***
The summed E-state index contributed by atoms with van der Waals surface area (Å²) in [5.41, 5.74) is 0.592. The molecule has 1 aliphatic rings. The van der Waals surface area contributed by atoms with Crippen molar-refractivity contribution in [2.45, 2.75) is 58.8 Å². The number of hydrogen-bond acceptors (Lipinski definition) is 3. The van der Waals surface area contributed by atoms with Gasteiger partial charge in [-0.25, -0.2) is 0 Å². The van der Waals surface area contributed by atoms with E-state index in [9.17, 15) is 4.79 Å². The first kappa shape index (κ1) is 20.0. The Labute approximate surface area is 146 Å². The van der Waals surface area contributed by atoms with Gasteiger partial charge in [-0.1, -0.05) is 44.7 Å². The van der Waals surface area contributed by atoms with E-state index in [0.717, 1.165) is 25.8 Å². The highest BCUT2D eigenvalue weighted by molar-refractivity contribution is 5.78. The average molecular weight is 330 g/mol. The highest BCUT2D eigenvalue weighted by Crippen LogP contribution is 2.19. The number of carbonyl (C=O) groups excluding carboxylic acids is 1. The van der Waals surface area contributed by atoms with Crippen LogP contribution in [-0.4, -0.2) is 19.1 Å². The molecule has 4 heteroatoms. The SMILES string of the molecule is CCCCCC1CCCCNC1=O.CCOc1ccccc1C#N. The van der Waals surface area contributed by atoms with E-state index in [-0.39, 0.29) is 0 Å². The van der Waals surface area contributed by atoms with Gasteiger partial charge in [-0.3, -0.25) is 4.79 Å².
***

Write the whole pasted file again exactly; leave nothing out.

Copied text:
The summed E-state index contributed by atoms with van der Waals surface area (Å²) in [5.41, 5.74) is 0.592. The molecule has 1 aliphatic rings. The van der Waals surface area contributed by atoms with Crippen molar-refractivity contribution in [2.45, 2.75) is 58.8 Å². The number of hydrogen-bond acceptors (Lipinski definition) is 3. The van der Waals surface area contributed by atoms with Gasteiger partial charge in [-0.25, -0.2) is 0 Å². The van der Waals surface area contributed by atoms with E-state index in [9.17, 15) is 4.79 Å². The first kappa shape index (κ1) is 20.0. The Labute approximate surface area is 146 Å². The van der Waals surface area contributed by atoms with Gasteiger partial charge in [-0.1, -0.05) is 44.7 Å². The van der Waals surface area contributed by atoms with E-state index in [0.717, 1.165) is 25.8 Å². The highest BCUT2D eigenvalue weighted by molar-refractivity contribution is 5.78. The average molecular weight is 330 g/mol. The highest BCUT2D eigenvalue weighted by Crippen LogP contribution is 2.19. The number of carbonyl (C=O) groups excluding carboxylic acids is 1. The van der Waals surface area contributed by atoms with Crippen LogP contribution in [-0.4, -0.2) is 19.1 Å². The molecule has 4 heteroatoms. The SMILES string of the molecule is CCCCCC1CCCCNC1=O.CCOc1ccccc1C#N. The van der Waals surface area contributed by atoms with E-state index in [-0.39, 0.29) is 0 Å². The van der Waals surface area contributed by atoms with Gasteiger partial charge in [-0.3, -0.25) is 4.79 Å².